The match between the Houston Dynamo and Columbus Crew SC wasn't the most entertaining we've seen this season—far from it—but it should prove to be a learning experience for this team, which is still figuring out how it fits together.
The dysfunction is apparent, but when Houston sat deep and protected their goal while playing with ten men, they showed that they do have the ability to play good, compact defense. They were organized around the box and stayed disciplined, playing in their designated areas and keeping the Crew from making any sort of incisive pass.
It's not clear whether it's something they can keep up—at some point, they're going to have to play offense—but there were some encouraging signs. There was one instance early in the second half that illustrated those signs.
Here's what happened:
The play begins with Wil Trapp on the ball in midfield:
The Dynamo's 4-4-1 formation is clearly shown in this still shot. The back-four is in a line at the top of the 18-yard box, with the two central midfielders—Ricardo Clark and Alex—in front of them. Boniek Garcia and Andrew Wenger, the two wingers, are on the opposite sides of their fellow midfielders, while striker Giles Barnes is out of the picture.
Trapp (circled in gold) appears ready to make a pass backwards, because Clark was condensing the space between him and both Justin Meram and Kei Kamara, who were in threatening positions. This is something the Dynamo did very well, and it was the reason why the Crew failed to muster anything on goal.
The key for Houston after this pass is moving as a unit rather than having everybody bunch up next to the ball. Believe it or not, that's something they have done at points this season. Not this time, though.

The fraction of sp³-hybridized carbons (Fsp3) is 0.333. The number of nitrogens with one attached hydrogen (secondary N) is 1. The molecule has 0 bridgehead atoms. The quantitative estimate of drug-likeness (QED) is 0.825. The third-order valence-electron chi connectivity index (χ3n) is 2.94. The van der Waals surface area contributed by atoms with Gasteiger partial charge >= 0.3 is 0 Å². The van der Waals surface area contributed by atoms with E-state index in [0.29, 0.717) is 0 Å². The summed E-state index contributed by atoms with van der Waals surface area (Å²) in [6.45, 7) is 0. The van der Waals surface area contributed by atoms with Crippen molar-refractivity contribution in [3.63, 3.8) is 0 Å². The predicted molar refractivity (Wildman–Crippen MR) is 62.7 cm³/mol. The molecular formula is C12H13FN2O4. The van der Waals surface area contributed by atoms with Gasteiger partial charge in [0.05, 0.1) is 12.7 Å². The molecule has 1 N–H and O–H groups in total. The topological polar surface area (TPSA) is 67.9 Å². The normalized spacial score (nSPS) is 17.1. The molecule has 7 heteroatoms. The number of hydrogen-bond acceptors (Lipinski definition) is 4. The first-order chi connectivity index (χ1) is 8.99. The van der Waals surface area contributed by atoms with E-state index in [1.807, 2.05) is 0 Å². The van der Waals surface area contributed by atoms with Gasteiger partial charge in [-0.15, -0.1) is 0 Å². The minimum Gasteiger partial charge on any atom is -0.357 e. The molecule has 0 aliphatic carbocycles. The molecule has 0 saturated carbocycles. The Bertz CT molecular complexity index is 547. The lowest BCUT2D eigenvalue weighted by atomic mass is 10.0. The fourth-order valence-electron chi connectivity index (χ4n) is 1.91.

Mohammed Saeid (circled in gold) receives the pass from Trapp, who takes a place slightly farther up the field. Wenger (in orange) takes a step forward to be the first defender on Saeid, who takes his first touch in the direction of the space Wenger vacated. Left-back Waylon Francis is there, having pushed up in support of the winger Meram—who takes up a place in the left-central channel.
Dynamo right-back Sheanon Williams sees the play and runs over to the Trinidian even before the ball leaves the feet of Saeid. This early recognition was missed while Jalil Anibaba played in Williams's place.
Williams does a great job of keeping the defensive line while moving out of position. This is important because it discourages the early cross from Francis, as Kei Kamara and Federico Higuain—the two main targets if a cross was played in—are both offside at the current moment.
Francis controls the pass and surveys his options, quickly noting Wenger's presence, which takes away the back-pass to Saeid. He likely thinks about the cross—it appears that Meram (top of the screen, first orange line) is too—but realizes it wouldn't be a good idea with the Dynamo's tight marking and high defensive line. Ethan Finlay (13) is not wide open; it just appears so because his marker is out of the picture.